Democratic officials in Hudson County, NJ, voted Tuesday night to continue to jail immigrants for the federal government, reversing a 2018 plan to phase out the contract with Immigration and Customs Enforcement and rejecting 10 hours of heated and universal opposition from residents.
More than 150 people dialed into a marathon virtual meeting to speak out against renewing the contract. Nobody spoke in favor over the course of the long hearing, other than the county legislators, known as freeholders, who voted in favor, 6 to 3. They said the county depended on the revenue—$120 per day, per immigrant.
The vote gives county executive Tom DeGise, the Democrat who pushed the plan, something of a blank check to negotiate the terms of a 10-year contract extension. About 100 ICE detainees are currently housed at the county jail, but the facility can hold hundreds more—especially notable since ICE is seeking more bed space in the region.
“Renewing makes you malicious, or complicit— neither offers redemption,” Gary Springarn, a county resident, told the freeholders. “You will carry that weight for the rest of your lives. You failed the great responsibilities that come with your power. Your legacies will fade into obscurity.”
Added opponent Michael Watson, “History will remember you as monsters.”
Listen to Matt Katz’s report on WNYC:
Through tears and with raised voices, residents spoke of their concerns about both the county jail where the detainees are held (in 2017 and 2018, six inmates died in a nine-month period) and about ICE in general (the caging of children at the border and reports of forced hysterectomies). Former detainees alleged sexual abuse at the Kearny facility. Residents also noted that Hudson County skews heavily Democratic, and is exceptionally diverse—43 % are foreign born.
In 2018, residents, immigration activists, and former detainees protested the county’s continuing effort to detain immigrants for ICE, which has increasingly jailed those without criminal records under the Trump administration. DeGise announced a “path to exit” the contract by the end of 2020, which stemmed the outrage.
That path to exit, county spokesman Jim Kennelly said before Tuesday’s meeting, was “contingent” on filling the jail beds with prisoners from other law enforcement agencies. But a plan to hold inmates for Mercer County, NJ, is held up in court. And while the jail did bring in additional federal and state inmates, he said, it wasn’t enough.
Plus, Kennelly said, given the loss in public revenue due to the pandemic, county taxes would increase too much without the ICE funds. “To simply end this at this moment is going to have a negative effect on this year’s bottom line,” he said.
Kennelly did not provide a financial analysis of how much taxes would be raised if the contract was cancelled. He said total revenue — not including expenses, like corrections officer salaries—is at least $3.5 million. But at the current ICE rate, that would assume the detainee population actually increases next year under the Biden Administration.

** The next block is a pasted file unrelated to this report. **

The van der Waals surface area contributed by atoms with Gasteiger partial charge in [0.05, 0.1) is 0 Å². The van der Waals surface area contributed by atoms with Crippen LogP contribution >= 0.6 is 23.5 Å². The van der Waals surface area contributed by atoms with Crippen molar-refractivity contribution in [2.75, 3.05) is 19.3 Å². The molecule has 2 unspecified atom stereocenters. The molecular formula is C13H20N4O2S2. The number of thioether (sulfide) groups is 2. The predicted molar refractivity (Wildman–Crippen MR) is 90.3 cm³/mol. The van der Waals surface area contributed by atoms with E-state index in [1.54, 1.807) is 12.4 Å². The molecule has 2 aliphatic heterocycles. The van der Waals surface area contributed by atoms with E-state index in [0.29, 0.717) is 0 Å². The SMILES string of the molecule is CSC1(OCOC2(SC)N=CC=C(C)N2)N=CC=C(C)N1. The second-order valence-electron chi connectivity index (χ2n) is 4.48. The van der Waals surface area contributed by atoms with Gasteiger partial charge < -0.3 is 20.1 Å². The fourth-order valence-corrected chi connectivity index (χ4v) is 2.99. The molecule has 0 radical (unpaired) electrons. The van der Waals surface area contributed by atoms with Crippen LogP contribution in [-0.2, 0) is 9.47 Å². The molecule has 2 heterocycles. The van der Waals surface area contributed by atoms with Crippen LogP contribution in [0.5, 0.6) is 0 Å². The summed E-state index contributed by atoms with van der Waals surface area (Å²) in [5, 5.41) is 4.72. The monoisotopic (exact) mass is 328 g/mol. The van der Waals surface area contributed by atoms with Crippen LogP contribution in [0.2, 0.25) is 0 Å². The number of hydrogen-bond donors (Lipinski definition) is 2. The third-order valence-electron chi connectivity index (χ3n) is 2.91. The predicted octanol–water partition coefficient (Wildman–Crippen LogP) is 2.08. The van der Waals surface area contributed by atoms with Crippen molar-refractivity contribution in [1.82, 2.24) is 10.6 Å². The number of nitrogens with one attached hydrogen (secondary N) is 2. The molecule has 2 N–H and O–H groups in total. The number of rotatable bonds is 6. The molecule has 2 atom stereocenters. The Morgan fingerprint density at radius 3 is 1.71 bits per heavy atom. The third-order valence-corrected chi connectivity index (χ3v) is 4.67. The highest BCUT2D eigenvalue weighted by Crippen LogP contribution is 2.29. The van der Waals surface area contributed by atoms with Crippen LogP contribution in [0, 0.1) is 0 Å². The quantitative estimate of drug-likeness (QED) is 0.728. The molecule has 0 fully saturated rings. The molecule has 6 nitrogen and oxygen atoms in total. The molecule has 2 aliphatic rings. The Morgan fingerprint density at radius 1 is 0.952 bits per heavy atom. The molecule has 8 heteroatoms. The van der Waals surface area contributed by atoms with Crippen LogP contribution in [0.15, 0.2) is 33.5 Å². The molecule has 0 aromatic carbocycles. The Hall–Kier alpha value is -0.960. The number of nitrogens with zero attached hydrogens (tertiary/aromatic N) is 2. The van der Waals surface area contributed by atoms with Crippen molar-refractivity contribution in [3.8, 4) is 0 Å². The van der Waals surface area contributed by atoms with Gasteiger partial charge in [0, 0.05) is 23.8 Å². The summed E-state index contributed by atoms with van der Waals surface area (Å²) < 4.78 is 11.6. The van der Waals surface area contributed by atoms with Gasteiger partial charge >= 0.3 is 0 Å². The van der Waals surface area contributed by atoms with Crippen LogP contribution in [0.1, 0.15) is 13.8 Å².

Kennelly said that DeGise, who did not attend the meeting, could terminate the contract at any time if the county finds other ways of securing revenue.
Alina Das, co-director of an immigrant rights clinic at NYU Law, said eliminating the number of prison beds available to ICE would have meant fewer arrests of local immigrants. “Holding open these beds is simply an invitation to ICE to fill up the beds and justify their detention budgets,” she said.
But Hudson County officials have long argued that if the contract was cancelled, the men and women held at the jail would be transferred to distant jails, far from their families and attorneys. Detainees from New York City are eligible for free legal representation, which they could lose if they were sent elsewhere.
“If we opt to end the contract, how is that going to help the individual client to prosecute his case with the immigration authorities?” asked Freeholder Albert Cifelli, who voted for the contract. He said he recently met with detainees at the facility who were “fearful” and “anxious” about where they would go if the jail closed.
While Kennelly claimed that privately, immigration attorneys told county administrators that they want to keep the contract, publicly attorneys from the New York Immigrant Family Unity Project did not take a position.
One of the attorneys representing immigrants at the jail, Sophia Gurulé, addressed the board as a representative of her legal aid attorneys’ union. She said her clients complained of being locked in their cells for 23 ½ hours a day, “which is solitary confinement and amounts to torture.” She said there are “cells that have feces on the wall,” and “medical care is regularly denied.”
“They have literally starved themselves to get you to pay attention,” Gurulé said, referring to past hunger…